The definition of freelancing is somewhere between gig work and part-timing. In contrast, owning a small business can seem like a much more prestigious prospect. You can segue into small business ownership from freelancing, though — and it might be easier than you think. Check out these tips from Profit Matters for growing your business from freelancing.
Freelancing can involve various clients, a handful of billing methods, and a bit of scraping to make ends meet. In contrast, growing a company can mean more reliable income and streamlined organizational practices. But to get there, you’ll need to upgrade your approach to business operations.
Your first step should be to develop a system for invoicing clients that will help you appear more professional and stay on top of your accounts. An invoice generator can help you customize an invoice template so you’re ready when it’s time to collect from clients. When creating an invoice sample, make sure to include all your pertinent business information including your contact info and business name. Also add payment terms and include specifics about services rendered or products you’re billing for. When you’re finished, review your invoice to make sure you haven’t missed anything.
Another way to upgrade your client-facing approach? Overhaul your home office. If you’re hunkering down on the couch to handle client work or huddling in the walk-in closet for Zoom calls, think about alternatives like coworking spaces.
The difference between a freelancer and a business owner can seem small. But to prospective clients, a professional who appears to be an expert is always the better choice. Unfortunately, some folks’ perceptions of freelancers are akin to a replaceable and less expensive labor solution rather than an expert in the industry who’s worth investing in.
So how can you showcase your expertise — especially when you don’t have any (yet)? Simple: Create a website that backs up your talents, start pitching yourself online, and build a brand. The American Management Association suggests elevating your expertise by studying business professionals you hope to emulate, then teaching others what you’ve learned. The best way to do that is by blogging, developing a brand presence on social media, or launching a course — all things that can help cement your expert status.
Another big difference between freelancers and small business owners is how each group finds clients. Freelancers may scour job boards, apply for openings, or list themselves on sites that sell services for rock-bottom prices. However, as a business owner, you’ll be encouraging the clients to come to you.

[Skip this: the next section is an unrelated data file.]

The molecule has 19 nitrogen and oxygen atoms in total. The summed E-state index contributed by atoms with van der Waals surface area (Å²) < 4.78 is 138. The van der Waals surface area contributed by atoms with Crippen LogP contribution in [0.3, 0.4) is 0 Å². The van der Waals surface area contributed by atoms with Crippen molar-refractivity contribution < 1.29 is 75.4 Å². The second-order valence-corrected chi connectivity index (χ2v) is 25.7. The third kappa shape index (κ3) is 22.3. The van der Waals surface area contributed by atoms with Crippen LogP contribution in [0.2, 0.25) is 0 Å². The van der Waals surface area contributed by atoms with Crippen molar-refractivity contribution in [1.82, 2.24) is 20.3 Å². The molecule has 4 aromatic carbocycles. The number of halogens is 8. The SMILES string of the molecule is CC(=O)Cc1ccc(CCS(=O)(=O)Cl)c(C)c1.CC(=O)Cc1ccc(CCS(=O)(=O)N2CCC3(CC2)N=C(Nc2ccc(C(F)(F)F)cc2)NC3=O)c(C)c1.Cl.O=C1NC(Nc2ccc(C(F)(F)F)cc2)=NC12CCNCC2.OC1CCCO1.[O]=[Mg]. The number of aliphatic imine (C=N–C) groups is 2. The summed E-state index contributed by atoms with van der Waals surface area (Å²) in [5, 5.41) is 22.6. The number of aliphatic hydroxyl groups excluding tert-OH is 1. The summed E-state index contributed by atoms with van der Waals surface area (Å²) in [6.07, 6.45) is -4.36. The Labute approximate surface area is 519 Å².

It can sound tough if you’re making the transition from job board to client intake. Still, orienting your business model around drawing in clients and then meeting their needs is far preferable to cold pitching into the void and hoping for the best.
The trick is to establish a passive means of attracting clients that keep working for you long after you set it up. As the Response Marketing Association highlights, lead nurturing helps you develop credibility and automates your sales cycle.
In short, following the steps of awareness, interest, consideration, purchase, and loyalty will help your small business earn and maintain a client base. And it can all happen while you’re handling services or creating products since the system is mostly automated.
Setting up your workflow and processes behind the scenes is the biggest challenge when switching from a freelance lifestyle to small business ownership. But once you have your invoicing system laid out, your branding going viral, and that conversion funnel doing the hard work of pulling in clients, it’s time to do your best work.
Now’s the time to dive into all the productivity hacks and burnout avoidance strategies. In truth, many small business owners — around 33 percent — work more than 50 hours a week. Maintaining balance is tough, but it’s a necessity if you plan to grow your business over the long term.
While both freelancing and small business ownership have their share of challenges, making the leap to a company structure can be beneficial in many ways. Following these steps is an excellent start — but dedication is also crucial.
Does your small business need an experienced accounting team? Profit Matters can provide the pros without the hassle of hiring and training your own accountants. Call (972) 736-8810 or email firstname.lastname@example.org for more information.
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Article written by Lance Cody-Valdez